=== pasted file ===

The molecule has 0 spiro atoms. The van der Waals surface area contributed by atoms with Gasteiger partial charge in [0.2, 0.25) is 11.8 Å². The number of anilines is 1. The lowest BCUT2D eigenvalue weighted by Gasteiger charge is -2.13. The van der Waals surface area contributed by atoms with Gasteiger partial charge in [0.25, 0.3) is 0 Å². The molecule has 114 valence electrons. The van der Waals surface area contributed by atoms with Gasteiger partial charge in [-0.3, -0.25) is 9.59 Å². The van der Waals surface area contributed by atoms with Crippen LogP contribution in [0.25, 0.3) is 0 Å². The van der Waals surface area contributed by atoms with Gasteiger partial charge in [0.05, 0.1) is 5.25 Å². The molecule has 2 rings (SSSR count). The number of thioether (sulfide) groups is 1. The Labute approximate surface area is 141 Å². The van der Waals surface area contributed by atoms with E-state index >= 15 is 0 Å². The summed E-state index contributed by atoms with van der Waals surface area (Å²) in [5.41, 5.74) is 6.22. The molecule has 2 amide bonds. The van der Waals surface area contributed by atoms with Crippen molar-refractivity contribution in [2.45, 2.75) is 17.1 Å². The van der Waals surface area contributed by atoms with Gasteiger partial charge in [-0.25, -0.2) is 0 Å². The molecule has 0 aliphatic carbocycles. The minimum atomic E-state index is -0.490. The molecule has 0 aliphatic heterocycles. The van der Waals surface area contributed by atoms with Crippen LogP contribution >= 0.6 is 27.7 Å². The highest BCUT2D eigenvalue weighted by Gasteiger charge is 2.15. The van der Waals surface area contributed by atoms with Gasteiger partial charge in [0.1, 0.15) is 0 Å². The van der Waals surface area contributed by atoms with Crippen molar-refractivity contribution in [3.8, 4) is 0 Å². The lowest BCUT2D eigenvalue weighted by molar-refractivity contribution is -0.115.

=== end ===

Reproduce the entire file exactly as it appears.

The molecule has 0 spiro atoms. The van der Waals surface area contributed by atoms with Gasteiger partial charge in [0.2, 0.25) is 11.8 Å². The number of anilines is 1. The lowest BCUT2D eigenvalue weighted by Gasteiger charge is -2.13. The van der Waals surface area contributed by atoms with Gasteiger partial charge in [0.25, 0.3) is 0 Å². The molecule has 114 valence electrons. The van der Waals surface area contributed by atoms with Gasteiger partial charge in [-0.3, -0.25) is 9.59 Å². The van der Waals surface area contributed by atoms with Crippen LogP contribution in [0.25, 0.3) is 0 Å². The van der Waals surface area contributed by atoms with Gasteiger partial charge in [0.05, 0.1) is 5.25 Å². The molecule has 2 rings (SSSR count). The number of thioether (sulfide) groups is 1. The Labute approximate surface area is 141 Å². The van der Waals surface area contributed by atoms with E-state index >= 15 is 0 Å². The summed E-state index contributed by atoms with van der Waals surface area (Å²) in [5.41, 5.74) is 6.22. The molecule has 2 amide bonds. The van der Waals surface area contributed by atoms with Crippen molar-refractivity contribution in [2.45, 2.75) is 17.1 Å². The van der Waals surface area contributed by atoms with Gasteiger partial charge in [-0.25, -0.2) is 0 Å². The molecule has 0 aliphatic carbocycles. The minimum atomic E-state index is -0.490. The molecule has 0 aliphatic heterocycles. The van der Waals surface area contributed by atoms with Crippen LogP contribution >= 0.6 is 27.7 Å². The highest BCUT2D eigenvalue weighted by Gasteiger charge is 2.15. The van der Waals surface area contributed by atoms with Gasteiger partial charge in [0.1, 0.15) is 0 Å². The van der Waals surface area contributed by atoms with Crippen molar-refractivity contribution in [3.8, 4) is 0 Å². The lowest BCUT2D eigenvalue weighted by molar-refractivity contribution is -0.115.